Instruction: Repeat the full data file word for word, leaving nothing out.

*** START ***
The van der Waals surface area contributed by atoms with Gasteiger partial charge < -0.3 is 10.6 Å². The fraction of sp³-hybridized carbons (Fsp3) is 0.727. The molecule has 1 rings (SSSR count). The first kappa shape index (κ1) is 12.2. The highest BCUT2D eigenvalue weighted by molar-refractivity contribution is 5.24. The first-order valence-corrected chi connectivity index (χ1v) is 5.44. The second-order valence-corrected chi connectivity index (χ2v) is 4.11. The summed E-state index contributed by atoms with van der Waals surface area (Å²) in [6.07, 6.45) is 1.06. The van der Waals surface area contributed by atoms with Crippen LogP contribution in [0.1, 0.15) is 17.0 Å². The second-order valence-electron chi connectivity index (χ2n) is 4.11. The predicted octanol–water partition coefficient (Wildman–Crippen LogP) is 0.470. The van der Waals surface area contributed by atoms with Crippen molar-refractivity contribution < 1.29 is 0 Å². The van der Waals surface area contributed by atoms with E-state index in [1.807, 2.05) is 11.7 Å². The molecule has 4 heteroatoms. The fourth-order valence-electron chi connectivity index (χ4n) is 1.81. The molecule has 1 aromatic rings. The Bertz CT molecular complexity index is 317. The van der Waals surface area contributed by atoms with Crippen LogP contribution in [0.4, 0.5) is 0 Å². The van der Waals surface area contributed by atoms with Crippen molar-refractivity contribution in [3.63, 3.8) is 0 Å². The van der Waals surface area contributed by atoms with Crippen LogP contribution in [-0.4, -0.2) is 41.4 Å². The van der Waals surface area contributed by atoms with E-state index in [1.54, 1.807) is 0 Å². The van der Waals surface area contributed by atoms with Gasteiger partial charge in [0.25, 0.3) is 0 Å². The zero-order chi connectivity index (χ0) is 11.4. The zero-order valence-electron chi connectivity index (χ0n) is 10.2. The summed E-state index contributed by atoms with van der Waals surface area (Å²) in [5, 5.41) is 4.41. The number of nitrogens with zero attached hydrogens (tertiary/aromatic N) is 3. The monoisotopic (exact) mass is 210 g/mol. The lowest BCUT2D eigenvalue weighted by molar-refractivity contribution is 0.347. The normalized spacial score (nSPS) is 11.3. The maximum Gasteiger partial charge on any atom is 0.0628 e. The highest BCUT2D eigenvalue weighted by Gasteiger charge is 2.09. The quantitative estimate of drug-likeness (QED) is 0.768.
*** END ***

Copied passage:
The van der Waals surface area contributed by atoms with Gasteiger partial charge < -0.3 is 10.6 Å². The fraction of sp³-hybridized carbons (Fsp3) is 0.727. The molecule has 1 rings (SSSR count). The first kappa shape index (κ1) is 12.2. The highest BCUT2D eigenvalue weighted by molar-refractivity contribution is 5.24. The first-order valence-corrected chi connectivity index (χ1v) is 5.44. The second-order valence-corrected chi connectivity index (χ2v) is 4.11. The summed E-state index contributed by atoms with van der Waals surface area (Å²) in [6.07, 6.45) is 1.06. The van der Waals surface area contributed by atoms with Crippen LogP contribution in [0.1, 0.15) is 17.0 Å². The second-order valence-electron chi connectivity index (χ2n) is 4.11. The predicted octanol–water partition coefficient (Wildman–Crippen LogP) is 0.470. The van der Waals surface area contributed by atoms with Crippen molar-refractivity contribution < 1.29 is 0 Å². The van der Waals surface area contributed by atoms with E-state index in [1.807, 2.05) is 11.7 Å². The molecule has 4 heteroatoms. The fourth-order valence-electron chi connectivity index (χ4n) is 1.81. The molecule has 1 aromatic rings. The Bertz CT molecular complexity index is 317. The van der Waals surface area contributed by atoms with Crippen LogP contribution in [0.4, 0.5) is 0 Å². The van der Waals surface area contributed by atoms with Crippen molar-refractivity contribution in [3.63, 3.8) is 0 Å². The van der Waals surface area contributed by atoms with Crippen LogP contribution in [-0.4, -0.2) is 41.4 Å². The van der Waals surface area contributed by atoms with E-state index in [1.54, 1.807) is 0 Å². The van der Waals surface area contributed by atoms with Gasteiger partial charge in [0.25, 0.3) is 0 Å². The zero-order chi connectivity index (χ0) is 11.4. The zero-order valence-electron chi connectivity index (χ0n) is 10.2. The summed E-state index contributed by atoms with van der Waals surface area (Å²) in [5, 5.41) is 4.41. The number of nitrogens with zero attached hydrogens (tertiary/aromatic N) is 3. The monoisotopic (exact) mass is 210 g/mol. The lowest BCUT2D eigenvalue weighted by molar-refractivity contribution is 0.347. The normalized spacial score (nSPS) is 11.3. The maximum Gasteiger partial charge on any atom is 0.0628 e. The highest BCUT2D eigenvalue weighted by Gasteiger charge is 2.09. The quantitative estimate of drug-likeness (QED) is 0.768.